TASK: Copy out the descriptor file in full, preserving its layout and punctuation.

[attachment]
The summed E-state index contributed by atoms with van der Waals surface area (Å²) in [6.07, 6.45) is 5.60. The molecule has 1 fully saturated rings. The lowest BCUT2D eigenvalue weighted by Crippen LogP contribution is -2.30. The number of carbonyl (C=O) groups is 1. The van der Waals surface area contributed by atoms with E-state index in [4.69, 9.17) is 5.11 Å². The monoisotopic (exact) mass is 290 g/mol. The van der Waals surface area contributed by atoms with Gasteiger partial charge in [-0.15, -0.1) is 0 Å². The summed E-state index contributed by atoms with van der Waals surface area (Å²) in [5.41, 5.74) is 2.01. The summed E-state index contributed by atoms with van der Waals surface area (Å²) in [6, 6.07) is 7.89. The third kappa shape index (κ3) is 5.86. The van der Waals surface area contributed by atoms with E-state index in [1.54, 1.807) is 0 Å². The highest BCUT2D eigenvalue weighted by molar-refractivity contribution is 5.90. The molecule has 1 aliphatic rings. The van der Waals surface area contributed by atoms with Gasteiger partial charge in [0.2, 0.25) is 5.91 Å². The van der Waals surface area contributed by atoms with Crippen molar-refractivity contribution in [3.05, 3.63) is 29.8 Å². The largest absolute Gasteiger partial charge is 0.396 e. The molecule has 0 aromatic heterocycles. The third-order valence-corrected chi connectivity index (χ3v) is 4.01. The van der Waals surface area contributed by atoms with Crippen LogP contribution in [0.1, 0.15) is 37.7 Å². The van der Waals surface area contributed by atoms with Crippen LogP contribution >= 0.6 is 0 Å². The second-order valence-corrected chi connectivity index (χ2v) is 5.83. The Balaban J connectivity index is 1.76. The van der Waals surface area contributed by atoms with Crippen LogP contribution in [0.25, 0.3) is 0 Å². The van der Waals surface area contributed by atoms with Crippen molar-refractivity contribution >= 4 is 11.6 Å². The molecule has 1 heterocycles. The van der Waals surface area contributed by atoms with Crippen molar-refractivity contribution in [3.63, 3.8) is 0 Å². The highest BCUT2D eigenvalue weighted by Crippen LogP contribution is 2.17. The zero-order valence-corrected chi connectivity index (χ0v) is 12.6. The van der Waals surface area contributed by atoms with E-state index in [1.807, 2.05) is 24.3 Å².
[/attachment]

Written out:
The summed E-state index contributed by atoms with van der Waals surface area (Å²) in [6.07, 6.45) is 5.60. The molecule has 1 fully saturated rings. The lowest BCUT2D eigenvalue weighted by Crippen LogP contribution is -2.30. The number of carbonyl (C=O) groups is 1. The van der Waals surface area contributed by atoms with E-state index in [4.69, 9.17) is 5.11 Å². The monoisotopic (exact) mass is 290 g/mol. The van der Waals surface area contributed by atoms with Gasteiger partial charge in [-0.15, -0.1) is 0 Å². The summed E-state index contributed by atoms with van der Waals surface area (Å²) in [5.41, 5.74) is 2.01. The summed E-state index contributed by atoms with van der Waals surface area (Å²) in [6, 6.07) is 7.89. The third kappa shape index (κ3) is 5.86. The van der Waals surface area contributed by atoms with E-state index in [1.54, 1.807) is 0 Å². The highest BCUT2D eigenvalue weighted by molar-refractivity contribution is 5.90. The molecule has 1 aliphatic rings. The van der Waals surface area contributed by atoms with Gasteiger partial charge in [0.2, 0.25) is 5.91 Å². The van der Waals surface area contributed by atoms with Crippen molar-refractivity contribution in [3.05, 3.63) is 29.8 Å². The largest absolute Gasteiger partial charge is 0.396 e. The molecule has 0 aromatic heterocycles. The third-order valence-corrected chi connectivity index (χ3v) is 4.01. The van der Waals surface area contributed by atoms with Crippen LogP contribution in [0.1, 0.15) is 37.7 Å². The van der Waals surface area contributed by atoms with Crippen LogP contribution >= 0.6 is 0 Å². The second-order valence-corrected chi connectivity index (χ2v) is 5.83. The Balaban J connectivity index is 1.76. The van der Waals surface area contributed by atoms with Crippen LogP contribution in [0.25, 0.3) is 0 Å². The van der Waals surface area contributed by atoms with Crippen molar-refractivity contribution >= 4 is 11.6 Å². The molecule has 1 heterocycles. The van der Waals surface area contributed by atoms with Crippen molar-refractivity contribution in [3.63, 3.8) is 0 Å². The highest BCUT2D eigenvalue weighted by Crippen LogP contribution is 2.17. The zero-order valence-corrected chi connectivity index (χ0v) is 12.6. The van der Waals surface area contributed by atoms with E-state index in [1.807, 2.05) is 24.3 Å².